The Great Ace Attorney Adventures Preview – Ramen, Not Burgers

If there's one thing that video games get right, it's the intensity of the courtroom. Regardless of which seat you're in, when you're in a courtroom you know decisions are being made which can change the outcome of someone's entire life. Ace Attorney has always excelled at throwing you into that action but leaving you feeling like you're barely keeping your head above water. And when prosecutors swarm like sharks, regardless of how digital the courtroom is, the tension ramps up fast.

This is what has always made Ace Attorney so engaging, and I'm happy to report that the courtroom battle of wits is just as fraught and perilous in The Great Ace Attorney Adventures. This compilation of two previously Japan-exclusive games gives Western players their first opportunity to be introduced to the completely original character Herlock Sholmes, a British detective, and will see Phoenix Wright's ancestor Naruhodo Ryunosuke travelling across the globe while solving crimes and defending innocents. If you've played an Ace Attorney game before, you should know what to expect here.

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The big change between this and other Ace Attorney titles is the setting and time period – some of which doesn't 100 percent gel with the Western Ace Attorney canon. Phoenix usually lives in a non-specific part of the world, one that seems to be home to Japanese Shrine Maidens, but the fast-food of choice is burgers – a change on par with Pokemon's infamous jelly donuts. Since The Great Ace Attorney is deeply rooted in pre-war Japanese culture, and Japan's relationship with the British Empire, it's partially understandable that it took so long for this game to come to the West. Herlock Sholmes might not have helped either, mind.

Once you've adjusted to the handful of differences, you're in for a wild ride. The Great Ace Attorney features all of the turnabouts you expect from the series and characters that will only take 15 minutes on the stand to become utterly iconic. As is typical for the series, the first episode thrusts you straight into the courtroom, defending your own innocence against a clearly set-up murder. Every legal battle in Ace Attorney feels like an uphill struggle, which is probably inspired by real-life Japan's 99 percent conviction rate. A winning defence attorney is a rare character in this world, meanwhile, top prosecutors always have the upper hand. But we all love an underdog story, especially one that involves sticking up for the weak, so Ryunosuke Naruhodo ends up being just as loveable and naive as his famous descendant.

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After proving his innocence, Ryunosuke travels to Great Britain, where he meets with Herlock Sholmes and gets involved in a few adventures that might feel familiar to anyone that has read a few of Arthur Conan Doyle's legendary stories. The lack of a 3DS touch screen does mean that the game has been overhauled to be played solely on a single screen, and this is mostly excellent, though when important decisions crop up in court, you're sometimes unable to access the Court Record and double-check the facts, which is a massive oversight considering a few wrong decisions will end the game entirely. However, you can save at any point, which allows you to save-scum your way past any troubling decisions once you have only one life left. Probably not the high-IQ decisions the game wants you to make, but it's something you're very likely to use.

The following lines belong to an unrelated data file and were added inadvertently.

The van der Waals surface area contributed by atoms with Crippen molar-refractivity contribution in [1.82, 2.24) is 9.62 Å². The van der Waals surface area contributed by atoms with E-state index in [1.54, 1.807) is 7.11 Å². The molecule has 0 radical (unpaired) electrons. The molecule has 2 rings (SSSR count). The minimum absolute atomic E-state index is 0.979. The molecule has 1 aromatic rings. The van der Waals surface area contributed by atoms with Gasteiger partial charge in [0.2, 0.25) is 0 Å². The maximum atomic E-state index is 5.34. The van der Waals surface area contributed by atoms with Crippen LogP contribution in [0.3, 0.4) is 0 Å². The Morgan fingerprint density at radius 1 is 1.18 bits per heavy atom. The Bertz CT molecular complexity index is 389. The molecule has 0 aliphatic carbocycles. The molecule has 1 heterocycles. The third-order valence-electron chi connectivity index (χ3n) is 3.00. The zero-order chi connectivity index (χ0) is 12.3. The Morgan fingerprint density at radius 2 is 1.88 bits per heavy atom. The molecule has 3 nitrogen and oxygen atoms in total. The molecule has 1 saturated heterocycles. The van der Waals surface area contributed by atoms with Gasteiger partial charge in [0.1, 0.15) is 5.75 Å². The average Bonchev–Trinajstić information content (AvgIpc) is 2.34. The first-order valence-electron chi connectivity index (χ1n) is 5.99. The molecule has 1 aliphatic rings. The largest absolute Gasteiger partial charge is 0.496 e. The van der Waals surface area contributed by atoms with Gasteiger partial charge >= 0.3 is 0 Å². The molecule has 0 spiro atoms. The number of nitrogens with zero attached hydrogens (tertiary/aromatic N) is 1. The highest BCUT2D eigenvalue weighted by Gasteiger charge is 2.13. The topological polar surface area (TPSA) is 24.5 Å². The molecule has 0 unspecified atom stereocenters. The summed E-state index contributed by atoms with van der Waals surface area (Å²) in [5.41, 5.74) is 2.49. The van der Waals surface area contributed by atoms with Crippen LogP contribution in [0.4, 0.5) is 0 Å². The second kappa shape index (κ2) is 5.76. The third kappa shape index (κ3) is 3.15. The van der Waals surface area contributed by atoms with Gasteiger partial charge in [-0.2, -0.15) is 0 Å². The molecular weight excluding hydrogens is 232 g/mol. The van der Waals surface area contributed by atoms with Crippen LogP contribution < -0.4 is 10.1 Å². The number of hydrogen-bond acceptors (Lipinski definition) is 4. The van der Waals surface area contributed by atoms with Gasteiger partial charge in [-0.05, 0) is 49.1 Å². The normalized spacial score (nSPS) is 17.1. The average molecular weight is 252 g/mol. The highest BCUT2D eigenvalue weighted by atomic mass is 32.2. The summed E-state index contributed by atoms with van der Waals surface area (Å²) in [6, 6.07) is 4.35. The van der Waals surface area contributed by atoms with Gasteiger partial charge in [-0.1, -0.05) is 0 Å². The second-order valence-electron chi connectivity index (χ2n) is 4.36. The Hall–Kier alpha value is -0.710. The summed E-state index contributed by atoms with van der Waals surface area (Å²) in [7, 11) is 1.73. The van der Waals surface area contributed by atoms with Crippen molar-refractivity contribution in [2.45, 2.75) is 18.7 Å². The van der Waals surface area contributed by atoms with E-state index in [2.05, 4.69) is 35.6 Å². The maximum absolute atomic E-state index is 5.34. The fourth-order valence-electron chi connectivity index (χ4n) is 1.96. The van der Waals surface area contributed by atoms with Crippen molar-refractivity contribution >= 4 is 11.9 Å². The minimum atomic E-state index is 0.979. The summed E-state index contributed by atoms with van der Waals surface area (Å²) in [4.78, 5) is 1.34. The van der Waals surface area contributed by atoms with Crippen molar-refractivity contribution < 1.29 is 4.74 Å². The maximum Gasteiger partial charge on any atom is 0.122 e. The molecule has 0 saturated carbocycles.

I don't want to spoil any of the stories, the twists, or the characters that appear in the game, but from what I've been able to play during the preview period, fans should not fear. Every episode will introduce brand new characters, high stakes, and a series of mysteries that will slowly funnel you down the path to understanding exactly what happened to frame your defendant. It can feel linear at times, with the path forward occasionally relying on what either feels like guesswork or luck, and those aforementioned mysteries can sometimes be so convoluted that it seems utterly impossible for any reasonable person to deduce the reality of the situation without the gods themselves guiding your decisions. Of course, the game is just linear enough to make dei ex machina feel like a natural part of the court proceedings.

The Great Ace Attorney Adventures is great value for Ace Attorney fans, as you'll be getting twice the amount of episodes when compared to your average AA release. Even if you're an AA newbie, there's so much to love between the ten episodes and endearing characters – the only problem, if you can consider it one, is that there is a lot of dialogue between choices and actions. In the future, full voice acting would be incredible. Until then, this is still shaping up to be an iconic courtroom caper.

Capcom showed off more of The Great Ace Attorney Chronicles during E3 2021.

  • Game Previews
  • Ace Attorney

TheGamer Guides Editor.
Am I supposed to write this in the third-person? Do you know how awkward it is talking about yourself like you’re someone else? No one would ever believe someone else has this many nice things to say about me.

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